Typically, these types of investors have some experience in entrepreneurial ventures and want the excitement of being part of something and helping it succeed. Individual angel investors typically make investments in the $25,000 to $100,000 range, which are small compared to later-stage investments.

  • Venture capitalists: These investors (which are usually firms, not individuals) often invest between $1 million and $10 million in companies that have begun to grow out of the seed stage and are showing traction and results in their market space.

    The companies may or may not have revenue but likely are not profitable because they’re spending all they make, in addition to the money that’s invested in them, in order to grow as quickly and effectively as possible. Venture capitalists invest in companies that are believed to have very high growth potential and need capital to be able to scale quickly to take advantage of the market.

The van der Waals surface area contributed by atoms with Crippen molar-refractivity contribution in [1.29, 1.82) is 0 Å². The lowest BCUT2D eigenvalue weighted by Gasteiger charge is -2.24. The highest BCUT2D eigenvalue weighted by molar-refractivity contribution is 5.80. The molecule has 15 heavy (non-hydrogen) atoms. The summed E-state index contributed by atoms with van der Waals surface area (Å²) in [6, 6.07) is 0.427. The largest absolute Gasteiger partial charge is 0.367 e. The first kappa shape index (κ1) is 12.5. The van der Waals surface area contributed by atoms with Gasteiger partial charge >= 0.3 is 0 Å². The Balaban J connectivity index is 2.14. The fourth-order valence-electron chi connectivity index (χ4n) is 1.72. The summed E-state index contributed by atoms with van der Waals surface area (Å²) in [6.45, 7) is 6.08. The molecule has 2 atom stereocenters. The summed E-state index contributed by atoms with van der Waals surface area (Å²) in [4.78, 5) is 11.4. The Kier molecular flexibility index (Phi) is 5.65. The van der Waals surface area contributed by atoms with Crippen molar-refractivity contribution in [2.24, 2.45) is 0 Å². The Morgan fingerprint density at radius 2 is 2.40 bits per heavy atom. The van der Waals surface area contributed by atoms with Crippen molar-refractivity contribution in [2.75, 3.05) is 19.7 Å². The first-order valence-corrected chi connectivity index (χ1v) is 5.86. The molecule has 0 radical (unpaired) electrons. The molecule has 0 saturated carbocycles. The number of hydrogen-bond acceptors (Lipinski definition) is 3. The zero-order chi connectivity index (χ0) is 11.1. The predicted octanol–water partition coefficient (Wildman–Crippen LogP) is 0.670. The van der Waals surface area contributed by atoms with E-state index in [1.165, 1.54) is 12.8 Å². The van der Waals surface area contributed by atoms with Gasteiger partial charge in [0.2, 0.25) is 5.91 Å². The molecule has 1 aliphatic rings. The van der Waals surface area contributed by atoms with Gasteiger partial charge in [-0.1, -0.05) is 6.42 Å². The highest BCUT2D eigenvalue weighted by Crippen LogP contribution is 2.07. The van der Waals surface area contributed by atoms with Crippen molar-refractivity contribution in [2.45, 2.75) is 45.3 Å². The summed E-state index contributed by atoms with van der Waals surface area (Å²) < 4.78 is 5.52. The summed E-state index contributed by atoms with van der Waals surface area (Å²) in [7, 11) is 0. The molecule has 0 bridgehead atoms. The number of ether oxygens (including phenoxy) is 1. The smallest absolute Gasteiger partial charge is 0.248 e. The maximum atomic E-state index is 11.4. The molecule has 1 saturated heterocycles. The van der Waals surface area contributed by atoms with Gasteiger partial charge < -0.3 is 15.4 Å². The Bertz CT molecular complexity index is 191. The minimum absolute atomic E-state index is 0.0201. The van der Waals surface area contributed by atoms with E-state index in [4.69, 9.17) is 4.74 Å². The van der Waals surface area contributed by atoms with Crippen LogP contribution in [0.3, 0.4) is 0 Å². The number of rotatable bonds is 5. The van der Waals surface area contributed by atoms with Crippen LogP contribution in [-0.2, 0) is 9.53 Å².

• Private equity investors: These firms tend to invest even larger amounts than the venture capitalists and look for more established companies with profits and successes that are looking for growth-stage capital.

Today, the lines between venture capital and private equity are fairly blurry. Many times, the way the firm wants to position itself from a marketing and strategy perspective makes the distinction (as opposed to what the firm invests in).

About This Article

This article is from the book:

About the book authors:

Sherwood Neiss, Jason W. Best, and Zak Cassady-Dorion are the founders of Startup Exemption (developers of the crowdfund investing framework used in the 2012 JOBS Act). They deeply understand the process, rules, disclosures, and risks of capital formation from both the entrepreneur's and the investor's points of view.